The New Death Cult – The New Death Cult

Although released by a label that is largely associated with black and extreme metal, The New Deathcult‘s eponymous debut is more reminiscent of  Incubus, Queens of the Stone Age and Foo Fighters, than it is of black metal. The problem is that it is so reminiscent of them, that it’s sometimes hard to tell where their sound ends and TNDC‘s own style begins.

As far as their image goes, The New Death Cult seem to have taken some inspiration from Ghost, mixed in with a dose of Nathan Pyle‘s comic Strange Planet. Indeed, according to their own mythos, TNDC are a group of aliens who, for years, have been observing humanity’s behavior, and who have compiled their views into these songs. As such, the lyrics read like stern critique of the status quo, with attacks against corporate media, pollution, greed, war, etc. While it’s true that TDNC are not exactly treading new ground when it comes to the topics they cover, that doesn’t make them any less important.

Musically, TNDC do have a very pop-rock sound, very reminiscent of what was playing on basically any FM radio of the late 90’s and early 2000’s. Bands like Fuel, Queens of the Stone Age and Foo Fighters definitely seem to have played an important role in shaping their sound. While this means that the songs are catchy and radio-friendly, it also means that some of them do feel a bit dated, like something that should have been released 20 years ago (“The War” is the best example of this). And while some of the songs are good enough on their own (“Zeitgeist,” “Blood of Babylon” and “Light Spills Over” are probably my favorites), the bulk of them are “just-OK.”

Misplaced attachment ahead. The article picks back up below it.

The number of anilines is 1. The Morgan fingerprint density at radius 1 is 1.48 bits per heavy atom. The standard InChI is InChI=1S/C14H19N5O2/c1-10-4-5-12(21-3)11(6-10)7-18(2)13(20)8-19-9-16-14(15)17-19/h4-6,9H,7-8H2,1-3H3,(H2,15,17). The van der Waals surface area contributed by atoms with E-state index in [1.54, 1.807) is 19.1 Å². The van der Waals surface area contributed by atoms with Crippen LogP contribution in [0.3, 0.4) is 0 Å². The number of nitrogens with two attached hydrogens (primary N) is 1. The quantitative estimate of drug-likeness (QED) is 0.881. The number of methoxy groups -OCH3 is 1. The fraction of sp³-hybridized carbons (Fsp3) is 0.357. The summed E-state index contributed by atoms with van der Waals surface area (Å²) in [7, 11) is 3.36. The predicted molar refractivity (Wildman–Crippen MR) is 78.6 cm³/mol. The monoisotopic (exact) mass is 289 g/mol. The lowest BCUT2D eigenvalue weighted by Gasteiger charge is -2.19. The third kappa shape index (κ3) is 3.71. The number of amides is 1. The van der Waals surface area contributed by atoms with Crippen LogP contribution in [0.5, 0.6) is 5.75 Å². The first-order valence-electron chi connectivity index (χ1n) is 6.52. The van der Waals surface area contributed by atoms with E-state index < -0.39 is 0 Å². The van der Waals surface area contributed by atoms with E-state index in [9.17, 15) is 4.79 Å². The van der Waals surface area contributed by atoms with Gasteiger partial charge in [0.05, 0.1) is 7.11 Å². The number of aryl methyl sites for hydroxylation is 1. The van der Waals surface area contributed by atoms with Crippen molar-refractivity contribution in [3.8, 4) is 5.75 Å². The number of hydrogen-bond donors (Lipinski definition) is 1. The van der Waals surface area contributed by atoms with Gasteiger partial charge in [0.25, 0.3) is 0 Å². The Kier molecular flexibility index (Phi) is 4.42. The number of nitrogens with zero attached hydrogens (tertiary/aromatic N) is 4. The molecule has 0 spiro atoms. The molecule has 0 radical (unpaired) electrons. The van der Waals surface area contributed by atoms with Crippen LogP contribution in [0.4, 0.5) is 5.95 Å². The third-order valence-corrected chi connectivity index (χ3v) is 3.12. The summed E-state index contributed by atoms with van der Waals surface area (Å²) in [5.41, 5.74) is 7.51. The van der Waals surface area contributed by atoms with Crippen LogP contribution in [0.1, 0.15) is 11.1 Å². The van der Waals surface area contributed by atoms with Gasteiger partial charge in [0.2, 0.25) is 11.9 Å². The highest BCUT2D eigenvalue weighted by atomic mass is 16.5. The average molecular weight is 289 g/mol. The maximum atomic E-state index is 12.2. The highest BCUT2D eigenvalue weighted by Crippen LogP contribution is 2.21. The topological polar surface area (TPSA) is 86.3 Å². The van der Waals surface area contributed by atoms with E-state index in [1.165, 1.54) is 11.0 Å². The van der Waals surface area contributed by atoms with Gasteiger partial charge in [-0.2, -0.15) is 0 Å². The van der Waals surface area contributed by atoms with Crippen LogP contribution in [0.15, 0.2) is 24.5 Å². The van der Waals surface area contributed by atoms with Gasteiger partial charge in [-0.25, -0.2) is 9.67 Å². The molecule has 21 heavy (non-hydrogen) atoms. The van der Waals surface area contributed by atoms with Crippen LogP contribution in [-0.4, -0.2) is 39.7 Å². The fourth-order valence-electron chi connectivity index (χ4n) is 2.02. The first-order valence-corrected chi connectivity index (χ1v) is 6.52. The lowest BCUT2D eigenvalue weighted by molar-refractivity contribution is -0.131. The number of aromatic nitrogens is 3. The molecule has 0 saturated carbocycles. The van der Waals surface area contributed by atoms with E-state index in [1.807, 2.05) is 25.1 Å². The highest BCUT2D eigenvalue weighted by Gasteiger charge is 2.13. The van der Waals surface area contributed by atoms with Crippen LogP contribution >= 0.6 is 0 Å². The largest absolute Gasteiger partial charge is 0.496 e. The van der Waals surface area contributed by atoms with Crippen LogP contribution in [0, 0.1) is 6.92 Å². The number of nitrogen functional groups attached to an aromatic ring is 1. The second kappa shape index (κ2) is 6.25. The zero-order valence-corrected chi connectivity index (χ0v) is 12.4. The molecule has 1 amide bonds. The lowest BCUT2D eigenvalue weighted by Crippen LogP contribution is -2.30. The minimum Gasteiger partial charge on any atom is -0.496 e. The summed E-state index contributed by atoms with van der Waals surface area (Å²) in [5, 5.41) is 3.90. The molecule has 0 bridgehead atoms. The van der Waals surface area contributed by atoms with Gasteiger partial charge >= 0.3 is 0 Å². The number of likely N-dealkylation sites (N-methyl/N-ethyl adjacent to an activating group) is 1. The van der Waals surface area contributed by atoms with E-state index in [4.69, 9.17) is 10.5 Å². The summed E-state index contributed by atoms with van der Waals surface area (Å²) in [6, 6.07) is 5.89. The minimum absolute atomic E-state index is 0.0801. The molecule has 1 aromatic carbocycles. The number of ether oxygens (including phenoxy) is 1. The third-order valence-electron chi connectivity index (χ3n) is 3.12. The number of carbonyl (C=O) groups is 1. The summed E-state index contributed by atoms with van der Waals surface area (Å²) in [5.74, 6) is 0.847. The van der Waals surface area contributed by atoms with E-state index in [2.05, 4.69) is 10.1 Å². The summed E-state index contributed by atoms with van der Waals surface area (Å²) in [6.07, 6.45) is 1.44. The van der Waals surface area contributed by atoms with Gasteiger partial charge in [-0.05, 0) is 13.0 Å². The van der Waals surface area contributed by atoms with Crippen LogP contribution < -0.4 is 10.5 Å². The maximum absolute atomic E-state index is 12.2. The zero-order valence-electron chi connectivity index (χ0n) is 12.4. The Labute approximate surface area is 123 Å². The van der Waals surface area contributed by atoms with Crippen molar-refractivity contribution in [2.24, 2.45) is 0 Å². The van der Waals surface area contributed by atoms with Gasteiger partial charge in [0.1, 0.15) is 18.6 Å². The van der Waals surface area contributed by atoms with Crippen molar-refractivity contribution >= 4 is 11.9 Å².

While listening to TNDC‘s debut will not be a magical and transformative experience for anyone, you can definitely enjoy a few spins. The problem is that there are so many callbacks to alt-rock giants that it makes it hard to find a reason to listen to this album instead of just going back to the originals they’re trying to emulate. Hopefully, when The New Death Cult communicates with Earth again, they will have found a sound of their own.

 

 

The Bottom Line
While by no means a bad album, The New Death Cult's debut feels dated and not particularly interesting. While there is definitely some good songwriting in there, for now it lacks its own identity.
Catchy songs
Attempts at socially-conscious lyrics
We get it, you like the Foo Fighters
3
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Considered by his mother as the brightest and prettiest boy, J's interest in metal started in his early teens, listening to bands like Iron Maiden and Metallica (coupled with an embarrassing period in which Marilyn Manson "totally represents me, man") eventually moving into the realm of power, black, and death metal. He is a practicing attorney, and a lecturer on commercial law. He is also a terrible guitar player and martial artist, and someone who enjoys coming up with excuses as to why he has to miss work after going to a concert. He also dabbles as a concert photographer, you can see his sub-par work on his instagram.